The Strokes began working on ‘Is This It’ with Gil Norton (who had previously worked with Pixies) in 2001. Although they got on well, the band weren’t happy with the sound. After three weeks, they turned to producer Gordon Raphael, who had also produced their EP ‘The Modern Age’.
Raphael first saw the band live at the Luna Lounge in NYC in August 2000. Although he had been more interested in working with a different band he saw that night, Come On, Albert and Nick ended up stopping by the studio afterwards, instead.
"I learned a lot about them during that process,” Raphael says of working with Julian to record the EP. He says the singer especially surprised him “because I formed a bit of an opinion about him being the quietest, most background member, who maybe didn't know much about the music.”
Before they began recording ‘Is This It’, the producer and the band had a listening session, where Albert and Julian brought things for him to listen to, emphasizing the tones and energy they were after.
Julian Casablancas is said to have instructed Raphael to make them sound like “a band from the past that took a time trip into the future to make their record.”
The band spent six weeks recording the album with Raphael at his Transporterraum in Manhattan. The basement studio was limited to the basic tools to record the EP, but the producer rented a second 888 interface for the album recording sessions. "I thought that if I could put a bottom mic on the snare, my life would be better," he’s said.
Raphael recalls that in the six or seven months in between recording the demo and the album, the band had made a lot of progress as musicians, especially Fab.
Raphael recalls that at the very beginning of the album sessions, Julian told him: 'We have the time to do this album right. We still want to keep the live feel, but I don't want to hear one moment on this record where I'm speeding up or slowing down. I just don't want to hear it, and I want you to help me with that.'”
So to do that, they spent “as many hours or days as was necessary to do a live take of a song where everybody played amazingly well,” according to Rapahel.
The band wanted most of the album to sound like they were playing live, while they wanted a few to sound like they included an in-studio production drum machine (even though there was no drum machine).
To do this, Raphael sculpted and processed the drums so they sounded like a machine – this is most notable in ‘Hard To Explain’ and ‘Soma’.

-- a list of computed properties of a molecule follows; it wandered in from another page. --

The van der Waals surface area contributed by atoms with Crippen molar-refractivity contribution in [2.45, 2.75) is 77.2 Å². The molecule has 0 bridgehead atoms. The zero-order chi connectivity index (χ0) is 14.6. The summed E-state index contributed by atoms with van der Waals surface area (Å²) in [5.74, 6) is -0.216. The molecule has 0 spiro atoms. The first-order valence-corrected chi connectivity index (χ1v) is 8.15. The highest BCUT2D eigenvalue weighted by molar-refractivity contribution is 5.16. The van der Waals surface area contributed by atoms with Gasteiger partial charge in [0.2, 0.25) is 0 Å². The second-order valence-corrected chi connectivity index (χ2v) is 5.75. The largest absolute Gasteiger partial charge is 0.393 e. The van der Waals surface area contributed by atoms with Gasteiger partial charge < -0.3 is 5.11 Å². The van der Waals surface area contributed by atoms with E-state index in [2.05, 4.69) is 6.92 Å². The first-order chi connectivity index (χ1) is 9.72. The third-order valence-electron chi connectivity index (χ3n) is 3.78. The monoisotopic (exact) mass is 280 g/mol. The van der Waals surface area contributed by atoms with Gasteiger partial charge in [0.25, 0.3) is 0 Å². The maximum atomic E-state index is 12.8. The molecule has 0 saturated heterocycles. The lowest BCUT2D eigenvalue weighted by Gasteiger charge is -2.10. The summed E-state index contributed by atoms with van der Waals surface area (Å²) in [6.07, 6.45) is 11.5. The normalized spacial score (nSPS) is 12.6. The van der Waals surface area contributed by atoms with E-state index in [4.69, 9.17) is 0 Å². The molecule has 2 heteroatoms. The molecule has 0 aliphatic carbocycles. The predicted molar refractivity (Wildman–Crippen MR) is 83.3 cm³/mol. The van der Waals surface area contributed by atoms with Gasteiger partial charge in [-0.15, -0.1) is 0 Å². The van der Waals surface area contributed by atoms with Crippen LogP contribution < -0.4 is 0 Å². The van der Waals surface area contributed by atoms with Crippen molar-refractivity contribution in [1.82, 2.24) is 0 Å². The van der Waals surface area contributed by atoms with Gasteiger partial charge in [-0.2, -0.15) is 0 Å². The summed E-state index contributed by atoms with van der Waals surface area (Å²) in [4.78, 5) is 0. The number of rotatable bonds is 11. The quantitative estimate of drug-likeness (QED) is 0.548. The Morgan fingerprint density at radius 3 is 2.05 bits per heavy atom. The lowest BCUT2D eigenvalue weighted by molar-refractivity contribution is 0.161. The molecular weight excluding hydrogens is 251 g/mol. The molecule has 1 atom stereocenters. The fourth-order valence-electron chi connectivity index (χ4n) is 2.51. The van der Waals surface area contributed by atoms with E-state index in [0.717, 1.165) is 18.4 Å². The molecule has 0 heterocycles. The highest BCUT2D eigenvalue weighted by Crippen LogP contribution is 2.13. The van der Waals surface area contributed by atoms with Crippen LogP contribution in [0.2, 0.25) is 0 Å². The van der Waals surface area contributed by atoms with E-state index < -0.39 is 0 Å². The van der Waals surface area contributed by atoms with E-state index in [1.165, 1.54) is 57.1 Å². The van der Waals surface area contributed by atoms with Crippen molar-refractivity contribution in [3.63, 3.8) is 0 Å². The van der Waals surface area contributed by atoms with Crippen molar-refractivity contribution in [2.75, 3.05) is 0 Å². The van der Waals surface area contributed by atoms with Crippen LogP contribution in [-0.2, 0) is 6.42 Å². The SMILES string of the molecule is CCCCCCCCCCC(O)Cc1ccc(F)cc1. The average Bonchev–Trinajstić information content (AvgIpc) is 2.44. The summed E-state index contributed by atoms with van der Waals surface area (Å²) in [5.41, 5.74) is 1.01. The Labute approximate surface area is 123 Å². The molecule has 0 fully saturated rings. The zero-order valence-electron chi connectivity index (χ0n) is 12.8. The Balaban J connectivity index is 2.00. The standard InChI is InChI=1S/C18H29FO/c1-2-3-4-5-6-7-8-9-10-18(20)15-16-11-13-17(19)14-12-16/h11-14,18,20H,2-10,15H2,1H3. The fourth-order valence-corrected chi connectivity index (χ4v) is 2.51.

The band’s producer had a background in industrial music, so he was able to transfer those skills of, as he describes it, “destroying sounds – taking sounds, disintegrating them and bringing them back” to the recording of ‘Is This It’.
Raphael made his decisions based on the band’s physical reactions to elements of the tracks. “They couldn't tell me that they wanted the voice brighter and it wasn't making them happy. They would just have big frowns on their faces and I would start turning the knobs on every piece of equipment until the frowns began turning into smiles. That was technique of working with The Strokes."
To record the guitars, Albert and Nick placed Fender DeVille amps on opposite sides of the room, and a microphone was placed on each one. The sound went straight through to a preamp without equalization.
The band played to a click track, while Julian sang through a Peavey
The woman in the photograph on the original album cover, taken by Colin Lane, was later revealed to be Lane’s girlfriend at the time. The shoot was spontaneous, and was inspired after she came out of the shower naked and Lane spotted a leather glove left in his apartment by a stylist. "We did about 10 shots. There was no real inspiration," he says. "I was just trying to take a sexy picture."
The band left the question mark off of the title of the album because they didn’t think it looked right.
The album artwork was changed for the American market, as well as the October 2001 release, to a microscopic view of particle collisions. It’s believed that this decision was made to broaden the market, as some might have been opposed to the nudity on the original cover.
After the 9/11 attacks, the track ‘New York City Cops’ was taken off of the album in America, as some thought it was inappropriate at the time and disrespected NYC’s cops. This song was replaced by ‘When it Started’.
Upon its release, ‘Is This It’ entered the UK Albums Chart at number two, with 48,393 sales in its first week. In 2009, NME ranked it as the best record of the noughties.